A new, experimental cholesterol-fighting drug is creating quite a buzz among researchers and other experts, prompting some to use words such as “dramatic,” “breakthrough” and “game changing,” to describe early-stage clinical trial results.
If these initial results pan out in larger trials, the drug could prove to be more effective than statins, the widely prescribed drugs which have been very successful in lowering levels of LDL – or bad cholesterol.
Researchers have known for some time that when the protein PCSK9, which stands for proprotein convertase subtilisin/kexin 9, binds to LDL receptors on the liver, it compromises the organ’s ability to filter the bad cholesterol from the blood.
Too much LDL cholesterol circulating in the blood can lead to the thickening of artery walls, making them less flexible and therefore impairing their function and increasing the risk of heart disease.
In this phase one clinical trial, which is designed to determine if a drug is safe, researchers found that using a monoclonal antibody (lab-produced protein) called REGN727, was not only safe, but effectively blocked PCSK9 and therefore signficantly reduced bad cholesterol in healthy patients as well as those also taking the popular cholesterol-lowering drug Lipitor.
Earlier studies had shown this effect in primates, but this new study, published Wednesday in the New England Journal of Medicine, provides the first clinical trial data for testing the drug on humans. This new drug is being developed by Regeneron Pharmaceuticals and Sanofi, who funded the research.
“Wars for PCSK9 are far bigger than the statin wars,” said Dr. Evan A Stein, lead author of the study and researcher at the Metabolic and Atherosclerosis Research Center in Cincinnati, Ohio. “This is a hot research area and everybody is so close together.”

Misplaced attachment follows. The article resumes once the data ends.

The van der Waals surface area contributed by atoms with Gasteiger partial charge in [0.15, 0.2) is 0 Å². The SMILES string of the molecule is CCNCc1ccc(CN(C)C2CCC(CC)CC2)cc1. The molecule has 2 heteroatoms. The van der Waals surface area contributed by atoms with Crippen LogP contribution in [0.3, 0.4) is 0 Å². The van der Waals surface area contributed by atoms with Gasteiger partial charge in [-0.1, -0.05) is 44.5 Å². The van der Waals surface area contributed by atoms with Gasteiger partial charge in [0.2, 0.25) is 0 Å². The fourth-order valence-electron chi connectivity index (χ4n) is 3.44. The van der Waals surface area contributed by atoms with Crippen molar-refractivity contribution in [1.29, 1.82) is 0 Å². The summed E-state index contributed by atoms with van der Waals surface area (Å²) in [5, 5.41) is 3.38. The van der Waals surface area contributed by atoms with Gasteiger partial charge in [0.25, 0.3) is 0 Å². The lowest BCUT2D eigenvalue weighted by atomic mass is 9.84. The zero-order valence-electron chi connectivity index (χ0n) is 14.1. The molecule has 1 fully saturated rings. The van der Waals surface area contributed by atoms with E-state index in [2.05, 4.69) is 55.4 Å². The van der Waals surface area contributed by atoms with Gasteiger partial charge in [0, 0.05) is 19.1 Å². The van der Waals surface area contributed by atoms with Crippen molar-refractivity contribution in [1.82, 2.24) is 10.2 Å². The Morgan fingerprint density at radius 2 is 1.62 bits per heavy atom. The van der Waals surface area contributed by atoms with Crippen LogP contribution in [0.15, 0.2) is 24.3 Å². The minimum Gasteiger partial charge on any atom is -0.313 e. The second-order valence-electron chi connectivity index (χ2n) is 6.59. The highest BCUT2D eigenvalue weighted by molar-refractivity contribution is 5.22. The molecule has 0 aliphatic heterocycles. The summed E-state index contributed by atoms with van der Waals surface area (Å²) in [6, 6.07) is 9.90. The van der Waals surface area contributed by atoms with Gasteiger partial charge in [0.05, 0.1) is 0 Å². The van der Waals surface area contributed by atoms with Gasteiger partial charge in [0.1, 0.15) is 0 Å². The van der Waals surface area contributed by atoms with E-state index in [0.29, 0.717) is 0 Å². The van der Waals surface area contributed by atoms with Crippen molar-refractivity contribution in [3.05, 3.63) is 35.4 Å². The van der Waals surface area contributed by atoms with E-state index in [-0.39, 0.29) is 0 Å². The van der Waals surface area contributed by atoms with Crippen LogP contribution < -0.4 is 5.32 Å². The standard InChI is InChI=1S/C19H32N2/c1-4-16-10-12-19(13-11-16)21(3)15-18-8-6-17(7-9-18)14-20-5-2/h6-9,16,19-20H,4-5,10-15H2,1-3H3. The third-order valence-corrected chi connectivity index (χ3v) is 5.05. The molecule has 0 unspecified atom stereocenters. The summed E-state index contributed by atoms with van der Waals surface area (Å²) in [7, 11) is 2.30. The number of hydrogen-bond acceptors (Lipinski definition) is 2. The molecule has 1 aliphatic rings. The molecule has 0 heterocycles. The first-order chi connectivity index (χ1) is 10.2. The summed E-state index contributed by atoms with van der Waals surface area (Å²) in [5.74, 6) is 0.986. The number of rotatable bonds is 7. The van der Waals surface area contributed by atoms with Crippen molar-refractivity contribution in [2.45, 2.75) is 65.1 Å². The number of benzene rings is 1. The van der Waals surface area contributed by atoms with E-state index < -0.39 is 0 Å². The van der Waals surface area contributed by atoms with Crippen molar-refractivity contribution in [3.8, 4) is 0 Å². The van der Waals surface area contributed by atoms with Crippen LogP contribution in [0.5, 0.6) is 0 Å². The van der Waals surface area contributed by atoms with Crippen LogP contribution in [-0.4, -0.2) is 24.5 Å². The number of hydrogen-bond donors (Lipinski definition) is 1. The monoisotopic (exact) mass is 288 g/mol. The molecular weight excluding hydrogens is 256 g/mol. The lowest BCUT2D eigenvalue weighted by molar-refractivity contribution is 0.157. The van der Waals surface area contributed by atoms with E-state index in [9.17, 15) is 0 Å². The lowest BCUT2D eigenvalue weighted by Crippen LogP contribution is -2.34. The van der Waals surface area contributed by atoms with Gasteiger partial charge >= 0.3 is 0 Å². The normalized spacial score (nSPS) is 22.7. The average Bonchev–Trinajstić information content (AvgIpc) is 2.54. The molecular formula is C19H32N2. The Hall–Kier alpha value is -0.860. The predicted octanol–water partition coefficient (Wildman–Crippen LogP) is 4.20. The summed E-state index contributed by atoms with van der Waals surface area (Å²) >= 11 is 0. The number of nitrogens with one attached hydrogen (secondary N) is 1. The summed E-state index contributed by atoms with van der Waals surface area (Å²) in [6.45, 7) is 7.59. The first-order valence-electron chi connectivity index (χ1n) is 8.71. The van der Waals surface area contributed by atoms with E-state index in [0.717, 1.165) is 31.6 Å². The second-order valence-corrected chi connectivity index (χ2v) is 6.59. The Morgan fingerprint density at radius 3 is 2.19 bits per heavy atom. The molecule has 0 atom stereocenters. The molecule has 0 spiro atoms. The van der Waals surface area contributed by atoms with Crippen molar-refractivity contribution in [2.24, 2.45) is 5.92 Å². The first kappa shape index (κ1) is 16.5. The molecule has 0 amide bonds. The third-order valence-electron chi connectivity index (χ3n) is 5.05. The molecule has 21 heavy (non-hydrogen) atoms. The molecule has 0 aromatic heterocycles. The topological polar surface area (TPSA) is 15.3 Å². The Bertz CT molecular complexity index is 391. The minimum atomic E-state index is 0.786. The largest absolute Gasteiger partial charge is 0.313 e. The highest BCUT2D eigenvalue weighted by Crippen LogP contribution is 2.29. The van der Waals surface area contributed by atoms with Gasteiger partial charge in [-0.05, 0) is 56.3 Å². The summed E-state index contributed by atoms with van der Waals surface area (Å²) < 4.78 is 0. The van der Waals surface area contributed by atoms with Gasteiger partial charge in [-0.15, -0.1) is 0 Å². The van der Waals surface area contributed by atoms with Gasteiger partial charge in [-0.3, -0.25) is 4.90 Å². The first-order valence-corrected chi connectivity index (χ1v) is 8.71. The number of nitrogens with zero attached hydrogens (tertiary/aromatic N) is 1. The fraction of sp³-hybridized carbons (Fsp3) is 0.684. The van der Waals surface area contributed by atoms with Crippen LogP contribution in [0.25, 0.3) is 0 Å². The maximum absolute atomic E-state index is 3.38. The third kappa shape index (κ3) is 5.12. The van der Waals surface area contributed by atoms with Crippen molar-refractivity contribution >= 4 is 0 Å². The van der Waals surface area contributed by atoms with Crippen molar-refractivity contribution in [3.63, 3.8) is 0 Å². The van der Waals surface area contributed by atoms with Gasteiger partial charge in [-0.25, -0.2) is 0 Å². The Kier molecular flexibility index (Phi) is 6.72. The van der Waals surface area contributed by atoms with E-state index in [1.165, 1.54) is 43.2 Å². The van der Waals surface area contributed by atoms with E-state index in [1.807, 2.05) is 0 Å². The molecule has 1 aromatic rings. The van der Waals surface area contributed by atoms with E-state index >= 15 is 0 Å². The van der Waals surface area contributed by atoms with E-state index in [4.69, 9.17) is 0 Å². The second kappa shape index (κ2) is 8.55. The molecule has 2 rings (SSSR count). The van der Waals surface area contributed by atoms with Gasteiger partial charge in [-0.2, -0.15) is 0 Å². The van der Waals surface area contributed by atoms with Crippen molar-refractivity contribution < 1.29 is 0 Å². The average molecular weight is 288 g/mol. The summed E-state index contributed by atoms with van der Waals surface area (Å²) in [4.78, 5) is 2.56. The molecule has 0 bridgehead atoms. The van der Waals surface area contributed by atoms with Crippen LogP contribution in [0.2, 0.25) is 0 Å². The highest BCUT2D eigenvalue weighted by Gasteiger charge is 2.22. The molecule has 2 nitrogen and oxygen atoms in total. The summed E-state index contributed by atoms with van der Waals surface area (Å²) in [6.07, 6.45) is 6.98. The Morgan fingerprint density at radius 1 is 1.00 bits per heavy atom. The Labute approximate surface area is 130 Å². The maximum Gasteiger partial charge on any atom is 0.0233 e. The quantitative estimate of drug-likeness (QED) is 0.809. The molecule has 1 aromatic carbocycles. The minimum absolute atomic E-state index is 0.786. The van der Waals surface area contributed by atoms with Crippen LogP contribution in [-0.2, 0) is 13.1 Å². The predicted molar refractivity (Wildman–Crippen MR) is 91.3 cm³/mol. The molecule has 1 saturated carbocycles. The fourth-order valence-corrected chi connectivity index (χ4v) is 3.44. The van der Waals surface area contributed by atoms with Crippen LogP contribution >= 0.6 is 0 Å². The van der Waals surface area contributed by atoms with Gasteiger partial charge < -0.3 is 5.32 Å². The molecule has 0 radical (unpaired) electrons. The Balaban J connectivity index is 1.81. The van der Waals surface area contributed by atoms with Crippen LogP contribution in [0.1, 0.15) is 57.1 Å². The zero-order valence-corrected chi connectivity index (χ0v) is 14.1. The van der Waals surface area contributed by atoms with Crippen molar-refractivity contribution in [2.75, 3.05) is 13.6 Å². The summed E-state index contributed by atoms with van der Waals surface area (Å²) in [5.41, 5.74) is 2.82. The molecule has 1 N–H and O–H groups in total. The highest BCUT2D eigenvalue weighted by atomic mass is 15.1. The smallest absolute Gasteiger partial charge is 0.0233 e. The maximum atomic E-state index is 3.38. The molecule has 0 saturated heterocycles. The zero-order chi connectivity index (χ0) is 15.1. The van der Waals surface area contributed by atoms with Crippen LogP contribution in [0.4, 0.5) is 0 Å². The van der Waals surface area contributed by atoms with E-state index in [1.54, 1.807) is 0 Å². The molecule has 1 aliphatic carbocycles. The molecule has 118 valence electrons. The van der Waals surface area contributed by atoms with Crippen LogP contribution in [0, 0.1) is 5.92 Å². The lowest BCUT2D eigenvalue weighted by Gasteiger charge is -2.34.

Other companies including Amgen, Merck & Company, Novartis and Pfizer, are also hot on the trail developing their own PCSK9 inhibitor drugs. Stein said.
Additional results for PCSK9 inhibitor drugs are expected to be presented at the annual American College of Cardiology meeting which begins Saturday in Chicago, he said.
The REGN727 study included three trial arms. Two arms used 72 healthy volunteers who were either injected with a single dose of the drug in increasing amounts to test for side effects, which is the purpose of a phase one clinical trial. A third arm included 21 people with a family history of high cholesterol, and 30 people with nonfamilial high cholesterol. All of those subjects were also receiving treatment with the statin Lipitor.
A control group of subjects with nonfamilial high cholesterol was treated only with a special diet. None of the subjects who received REGN727 discontinued the study because of adverse effects, and the subjects who received REGN727 had a striking reduction of 60 to 65% in LDL cholesterol, according to Stein.
Stein characterized the results of the trial as “pretty dramatic.”
A PCSK9 inhibitor, Stein said, differs from statins “because it’s unlike any other drug. With statins you get toxicity – with these drugs we don’t see any side effects with the antibody.”
In an accompanying editorial, authors Dr. Stephen G. Young, and Loren G. Fong, Ph.D. write: “At this point, the status of PCSK9 therapeutics appears to be full speed ahead. Soon, we can expect more human trials in which investigators will dissect the properties of different PCSK9 antibodies and assess the effect of these agents.”
However, without long-term safety data and evidence that PCSK9 inhibitors truly help prevent heart disease, Young and Fong caution that it will remain unclear how important this class of drugs will be.
The cost of this drug will also play a role in determining which patients might use it, Fong and Young say. But they also note that “patients who cannot tolerate statins could benefit greatly.”
If the results are confirmed, “This is game changing science,” said Dr. Richard A. Stein, a spokesman for the American Heart Association who’s not related to the study author or involved in the research.
Stein called the trial results “a very important breakthrough,” while being careful to note that they represent early science which should be confirmed through larger and longer studies.
He said the study methodology was thorough because it included people with high cholesterol as well as people with genetic familial high cholesterol, which is proven to be a result of impaired PCSK9 genetic function.